How to create fur cake textures: 3 sugarpaste techniques

Learn how to create fur cake textures with this video tutorial and step-by-step guide from Zoe Burmester who shows you how to make edible long thick fur, short fur and patterned fur!

Brought to you by Zoe Burmester

The trick with a good fur is to be specific. Animal fur comes in different lengths, colours and thickness – some are curly, others are very short and straight. Some are highly patterned (think leopard or cheetah) whilst in others, the interest lies in colour grading such as a wolf or cat fur. 

But fur effects are not only for sculpted cakes. Leopard print can look spectacular on a tiered cake, or bring a cute cartoon animal topper to life with some well-placed texturing!

The versatility of fur cake textures

Fur cake textures work well on:

  • Sculpted animal cakes
  • Cartoon animal toppers
  • Tiered celebration cakes (think leopard print rock 'n' roll)
  • Illusion cakes
  • Teddy bear and toy cakes
  • Tiered winter cakes (think fox, mink or wolf fur)
  • Bag cakes

Llama cake by Zoe Burmester.

Caption Llama cake by Zoe Burmester

Peaky Badger cake by Zoe Burmester.

Caption Peaky Badger cake by Zoe Burmester

Zoe shows you how to create three fur cake textures you can use to take your decorating to the next level and create stunning showstoppers – without stencils or an airbrush! Happy texturing!

How to create edible fur for cakes

Fur cake textures video tutorial

How to make a long thick fur cake texture

How to make a short fur cake texture

How to make a patterned fur cake texture

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Fur cake textures video tutorial

1. Long thick fur cake texture

This technique relies on a thick paste to enable you to get a very deep texture, almost shaggy-like pelt… perfect for long haired animals, like a wolf. Start with a base colour that’s a bit lighter than the fur colour you're after.

long fur cake texture

You will need


  • Scallop tool
  • Brush


  • Brown sugarpaste
  • Petal dusts (Zoe uses cream, ochre, terracotta, brown and black)
  • Alcohol 

“I coloured mine with Magic Colours chestnut brown gel paste.”


1. Pre colour and roll your paste thickly.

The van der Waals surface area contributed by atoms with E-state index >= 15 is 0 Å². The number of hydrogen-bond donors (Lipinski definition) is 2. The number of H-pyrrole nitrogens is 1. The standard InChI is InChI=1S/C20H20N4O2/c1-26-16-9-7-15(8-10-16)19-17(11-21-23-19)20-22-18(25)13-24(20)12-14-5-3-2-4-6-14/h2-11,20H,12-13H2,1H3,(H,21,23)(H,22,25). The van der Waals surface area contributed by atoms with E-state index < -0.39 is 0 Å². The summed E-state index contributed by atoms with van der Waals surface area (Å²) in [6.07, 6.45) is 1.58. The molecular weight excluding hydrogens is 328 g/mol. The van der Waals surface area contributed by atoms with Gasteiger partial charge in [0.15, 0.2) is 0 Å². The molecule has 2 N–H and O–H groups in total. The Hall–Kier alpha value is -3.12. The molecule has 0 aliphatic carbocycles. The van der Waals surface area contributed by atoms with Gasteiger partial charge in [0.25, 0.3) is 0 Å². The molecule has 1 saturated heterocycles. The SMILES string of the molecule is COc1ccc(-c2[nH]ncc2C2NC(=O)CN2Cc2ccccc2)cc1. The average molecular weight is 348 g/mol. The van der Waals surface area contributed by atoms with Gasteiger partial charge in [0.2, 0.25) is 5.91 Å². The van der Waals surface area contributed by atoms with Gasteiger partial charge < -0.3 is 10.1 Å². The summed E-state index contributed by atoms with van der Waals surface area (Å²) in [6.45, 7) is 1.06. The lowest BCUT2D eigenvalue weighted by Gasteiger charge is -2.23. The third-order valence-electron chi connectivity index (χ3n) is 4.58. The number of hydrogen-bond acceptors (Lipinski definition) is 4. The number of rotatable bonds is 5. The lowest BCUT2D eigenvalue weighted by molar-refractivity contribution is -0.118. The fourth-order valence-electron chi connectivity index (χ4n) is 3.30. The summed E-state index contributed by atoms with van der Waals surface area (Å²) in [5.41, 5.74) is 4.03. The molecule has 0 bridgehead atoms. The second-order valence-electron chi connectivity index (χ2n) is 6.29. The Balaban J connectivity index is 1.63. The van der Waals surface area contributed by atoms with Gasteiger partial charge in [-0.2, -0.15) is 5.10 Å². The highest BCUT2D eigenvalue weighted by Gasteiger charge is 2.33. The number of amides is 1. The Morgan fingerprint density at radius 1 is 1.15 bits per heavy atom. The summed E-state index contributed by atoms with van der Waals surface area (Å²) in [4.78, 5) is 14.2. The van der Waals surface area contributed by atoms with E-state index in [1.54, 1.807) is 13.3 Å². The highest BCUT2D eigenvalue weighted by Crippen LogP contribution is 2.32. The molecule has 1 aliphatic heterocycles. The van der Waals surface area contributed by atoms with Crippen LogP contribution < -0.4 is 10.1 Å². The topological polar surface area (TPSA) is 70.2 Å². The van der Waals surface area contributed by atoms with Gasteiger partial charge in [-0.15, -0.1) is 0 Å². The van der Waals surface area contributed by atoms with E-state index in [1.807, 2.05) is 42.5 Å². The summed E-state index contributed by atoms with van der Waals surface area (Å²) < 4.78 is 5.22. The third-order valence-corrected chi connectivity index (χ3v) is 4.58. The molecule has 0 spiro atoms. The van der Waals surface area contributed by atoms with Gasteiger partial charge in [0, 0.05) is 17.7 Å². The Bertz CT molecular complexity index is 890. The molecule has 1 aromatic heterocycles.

brown sugarpaste

2. Use a scallop or mouth tool on its side edge to create long and deep curved lines, twisting the tool in your hands to make the paste flick up at the ends. 

long fur cake texture using scallop tool

3. Repeat all over making sure you create your texture all in the same direction. Use the tool in a twist motion to create a swirlier strand of fur. 

long fur cake texture

4. Once textured add some colour depth by creating a watercolour paint wash with petal dusts and alcohol. To create a brown base as per the tutorial, lightly brush ochre and then a dark chocolate brown over the fur. Concentrate the darker wash in the crooks and crevices and apply the lighter colour to the tips. 

petals dusts and alcohol

5. You could also achieve a similar effect by airbrushing the colour over the textured fur. 

finished long fur cake texture

2. Short fur cake texture

Use this technique to create a fine textured fur. It’s time consuming but the interest and layer comes from the colouration before the texturing process. 

“For my example I chose wolf fur as I love the tonal shift between greys and creams, but use this technique on any short fur.”

short fur cake texture

You will need


  • Soft brush
  • Dresden tool


  • Ivory sugarpaste
  • Petal dusts (Zoe uses cream, ochre, terracotta, brown and black)


1. Start with an ivory base colour and select a palette of petal dusts that correspond to the fur you're creating.